Dr. David Thomas

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David has spent most of his career at the Public Record Office (PRO) and The National Archives (TNA). He joined the PRO in 1974, after completing a history degree at the University of London. David completed his doctorate whilst working at the archive, and became a part-time lecturer at University College, London in 1979. He continued to juggle his work at the PRO with lecturing (until 1989) and his varied research interests. These interests include Shakespeare, forgeries and fraud in archives, historic churches and the sensitivity review of digital records.

In 2005 David became Director of Technology at TNA, until his retirement in July 2014. Since December 2014 he has been a Visiting Professor at Northumbria University’s iSchool.

Recent Publications:

David Thomas, Beggars, Cheats and Forgers, a history of frauds through the ages (Pen and Sword History: Barnsley, 2014)

Valerie Johnson and David Thomas, ‘The user perspective – how research is being transformed’ in Michael Moss (ed), The Transition to the Digital (forthcoming 2015)

David Thomas, Valerie Johnson, and Sonia Ranade, ‘Size Matters: TheImplications of Volume for the Digital Archive of Tomorrow. A case study from The UK National Archives’,, Records  Management Journal (forthcoming, 2014)

Valerie Johnson and David Thomas. ‘New Universes or Black Holes? Does Digital Change Anything?’, in Toni Weller (ed.), History in the Digital Age (Routledge: Abingdon, 2013).

Valerie Johnson and David Thomas. ‘Digital Information: “Let a Hundred Flowers Bloom…” Is Digital a Cultural Revolution?’ in Nancy Partner and Sarah Foot (eds.) The SAGE Handbook of Historical Theory (SAGE: Los Angeles, 2013).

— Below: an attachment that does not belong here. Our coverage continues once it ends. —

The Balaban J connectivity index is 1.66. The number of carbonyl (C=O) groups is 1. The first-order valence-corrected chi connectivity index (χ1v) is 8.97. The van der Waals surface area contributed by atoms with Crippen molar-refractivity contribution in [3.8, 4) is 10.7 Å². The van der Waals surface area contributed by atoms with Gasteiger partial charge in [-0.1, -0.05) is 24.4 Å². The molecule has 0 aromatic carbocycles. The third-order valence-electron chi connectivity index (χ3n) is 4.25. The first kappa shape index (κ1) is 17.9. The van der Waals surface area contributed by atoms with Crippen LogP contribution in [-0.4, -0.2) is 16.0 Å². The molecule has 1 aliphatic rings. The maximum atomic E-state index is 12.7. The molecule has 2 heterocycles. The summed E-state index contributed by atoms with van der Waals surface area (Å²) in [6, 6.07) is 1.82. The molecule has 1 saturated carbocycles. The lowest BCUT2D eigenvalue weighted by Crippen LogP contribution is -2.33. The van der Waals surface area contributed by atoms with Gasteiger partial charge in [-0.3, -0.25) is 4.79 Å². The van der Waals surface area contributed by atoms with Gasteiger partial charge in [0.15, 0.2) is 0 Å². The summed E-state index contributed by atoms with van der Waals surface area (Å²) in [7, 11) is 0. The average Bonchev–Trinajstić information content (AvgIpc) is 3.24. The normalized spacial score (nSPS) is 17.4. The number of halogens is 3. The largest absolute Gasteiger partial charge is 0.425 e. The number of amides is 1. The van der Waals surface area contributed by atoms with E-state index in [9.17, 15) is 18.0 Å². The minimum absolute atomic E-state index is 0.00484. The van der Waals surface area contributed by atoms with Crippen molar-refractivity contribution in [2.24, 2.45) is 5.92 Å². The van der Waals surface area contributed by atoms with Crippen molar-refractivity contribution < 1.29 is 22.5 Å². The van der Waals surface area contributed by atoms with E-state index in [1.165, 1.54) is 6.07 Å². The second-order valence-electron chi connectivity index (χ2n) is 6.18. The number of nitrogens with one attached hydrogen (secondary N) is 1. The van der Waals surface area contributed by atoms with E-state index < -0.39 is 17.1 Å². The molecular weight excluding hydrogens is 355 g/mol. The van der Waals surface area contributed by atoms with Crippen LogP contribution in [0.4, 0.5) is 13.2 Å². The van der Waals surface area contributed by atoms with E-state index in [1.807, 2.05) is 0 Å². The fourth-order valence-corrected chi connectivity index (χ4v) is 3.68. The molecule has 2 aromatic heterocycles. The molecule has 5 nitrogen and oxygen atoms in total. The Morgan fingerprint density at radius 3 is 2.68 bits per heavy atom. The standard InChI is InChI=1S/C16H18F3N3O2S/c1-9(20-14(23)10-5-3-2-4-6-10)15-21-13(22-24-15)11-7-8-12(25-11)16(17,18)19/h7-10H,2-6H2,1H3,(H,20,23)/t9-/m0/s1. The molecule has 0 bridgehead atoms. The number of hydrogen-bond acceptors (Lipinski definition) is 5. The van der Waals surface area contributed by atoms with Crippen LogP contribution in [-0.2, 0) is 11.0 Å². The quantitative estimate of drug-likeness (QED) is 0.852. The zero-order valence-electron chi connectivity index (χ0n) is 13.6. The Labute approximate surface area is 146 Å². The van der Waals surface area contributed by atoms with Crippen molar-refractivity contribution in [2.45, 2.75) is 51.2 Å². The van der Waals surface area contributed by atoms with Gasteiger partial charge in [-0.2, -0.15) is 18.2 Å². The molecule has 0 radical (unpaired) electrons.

David Thomas, ‘A new view of digital preservation’, in Lucia Maria Velloso de Olivera and Isabel Cristina Borges de Olivera (eds.) Preservacao, acesso, difusado: Desafios para as instituicoes arquivisticas no secula XXI (Associacao dos Arquivistas Brasilieros: Rio de Janiero, 2013)

Amanda Spencer, John Sheridan, David Thomas, David Pullinger, ‘UK Government Web Continuity: Persisting Access through Aligning Infrastructures’ International Journal of Digital Curation, 2009, Vol. 4, No. 1, pp. 107-124

David Thomas, ‘Forgery in the Archives’, Archives, 2009, Vol 34, No 120, pp. 21 – 35

David Thomas, ‘Resources Management and Planning’, Janus Archival Review, 1995 Vol 1, pp.63 – 69

David Thomas, ‘The Elizabethan Crown Lands, their Purposes and Problems’, and ‘Leases of Crown Lands in the Reign of Elizabeth I’ in Richard Hoyle (ed) The Estates of the English Crown(1992)

David Thomas, ‘Security of the the Public Record Office at Kew’, Janus Archival Review,1991, Vol 1,pp.110 – 115

David Thomas, English translation of Michel Duchein, Archives Buildings and Equipment, International Council on Archives, Paris 1988

David Thomas, ‘Architectural Design and Technical Equipment for the Physical Protection and Conservation of Documents’, Mitteilungen des Osterreichischen Staatsarchivs, 1986, Vol 39, pp.233 – 251

David Thomas, Shakespeare in the Public Records, 1985

David Thomas and N.E. Evans, John Shakespeare in the Exchequer, Shakespeare Quarterly, 1984, Volume 15, number 1, pp.315 – 318

David Thomas, Financial and Administrative Developments, in Howard Tomlinson (ed), Before the English Civil War, 1983

David Thomas, ‘Leases in Reversion on the Crown Lands 1558 – 1603’, Economic History Review, 1977, Second Series, Vol XXX, , pp.67 – 72

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